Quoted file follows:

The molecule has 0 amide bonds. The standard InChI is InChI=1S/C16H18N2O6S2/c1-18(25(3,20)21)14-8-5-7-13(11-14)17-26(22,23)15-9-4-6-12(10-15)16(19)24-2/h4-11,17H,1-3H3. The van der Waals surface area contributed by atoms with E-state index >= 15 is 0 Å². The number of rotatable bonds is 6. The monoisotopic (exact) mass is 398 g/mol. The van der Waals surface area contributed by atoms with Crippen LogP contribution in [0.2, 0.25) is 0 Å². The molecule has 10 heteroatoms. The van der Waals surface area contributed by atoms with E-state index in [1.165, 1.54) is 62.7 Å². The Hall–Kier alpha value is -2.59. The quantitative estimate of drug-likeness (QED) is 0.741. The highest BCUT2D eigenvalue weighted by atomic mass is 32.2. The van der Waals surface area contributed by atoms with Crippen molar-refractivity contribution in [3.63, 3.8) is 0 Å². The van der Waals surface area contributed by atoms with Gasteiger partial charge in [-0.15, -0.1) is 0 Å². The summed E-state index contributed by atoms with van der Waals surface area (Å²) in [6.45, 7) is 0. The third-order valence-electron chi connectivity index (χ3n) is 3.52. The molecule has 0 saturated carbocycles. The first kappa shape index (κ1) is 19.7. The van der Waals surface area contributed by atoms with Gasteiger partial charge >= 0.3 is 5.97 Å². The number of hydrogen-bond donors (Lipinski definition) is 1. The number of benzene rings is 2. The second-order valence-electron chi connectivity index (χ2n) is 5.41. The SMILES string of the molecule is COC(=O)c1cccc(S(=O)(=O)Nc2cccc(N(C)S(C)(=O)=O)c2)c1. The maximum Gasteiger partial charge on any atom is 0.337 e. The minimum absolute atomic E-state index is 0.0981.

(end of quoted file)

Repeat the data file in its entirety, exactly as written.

The molecule has 0 amide bonds. The standard InChI is InChI=1S/C16H18N2O6S2/c1-18(25(3,20)21)14-8-5-7-13(11-14)17-26(22,23)15-9-4-6-12(10-15)16(19)24-2/h4-11,17H,1-3H3. The van der Waals surface area contributed by atoms with E-state index >= 15 is 0 Å². The number of rotatable bonds is 6. The monoisotopic (exact) mass is 398 g/mol. The van der Waals surface area contributed by atoms with Crippen LogP contribution in [0.2, 0.25) is 0 Å². The molecule has 10 heteroatoms. The van der Waals surface area contributed by atoms with E-state index in [1.165, 1.54) is 62.7 Å². The Hall–Kier alpha value is -2.59. The quantitative estimate of drug-likeness (QED) is 0.741. The highest BCUT2D eigenvalue weighted by atomic mass is 32.2. The van der Waals surface area contributed by atoms with Crippen molar-refractivity contribution in [3.63, 3.8) is 0 Å². The van der Waals surface area contributed by atoms with Gasteiger partial charge in [-0.15, -0.1) is 0 Å². The summed E-state index contributed by atoms with van der Waals surface area (Å²) in [6.45, 7) is 0. The third-order valence-electron chi connectivity index (χ3n) is 3.52. The molecule has 0 saturated carbocycles. The first kappa shape index (κ1) is 19.7. The van der Waals surface area contributed by atoms with Gasteiger partial charge >= 0.3 is 5.97 Å². The number of hydrogen-bond donors (Lipinski definition) is 1. The number of benzene rings is 2. The second-order valence-electron chi connectivity index (χ2n) is 5.41. The SMILES string of the molecule is COC(=O)c1cccc(S(=O)(=O)Nc2cccc(N(C)S(C)(=O)=O)c2)c1. The maximum Gasteiger partial charge on any atom is 0.337 e. The minimum absolute atomic E-state index is 0.0981.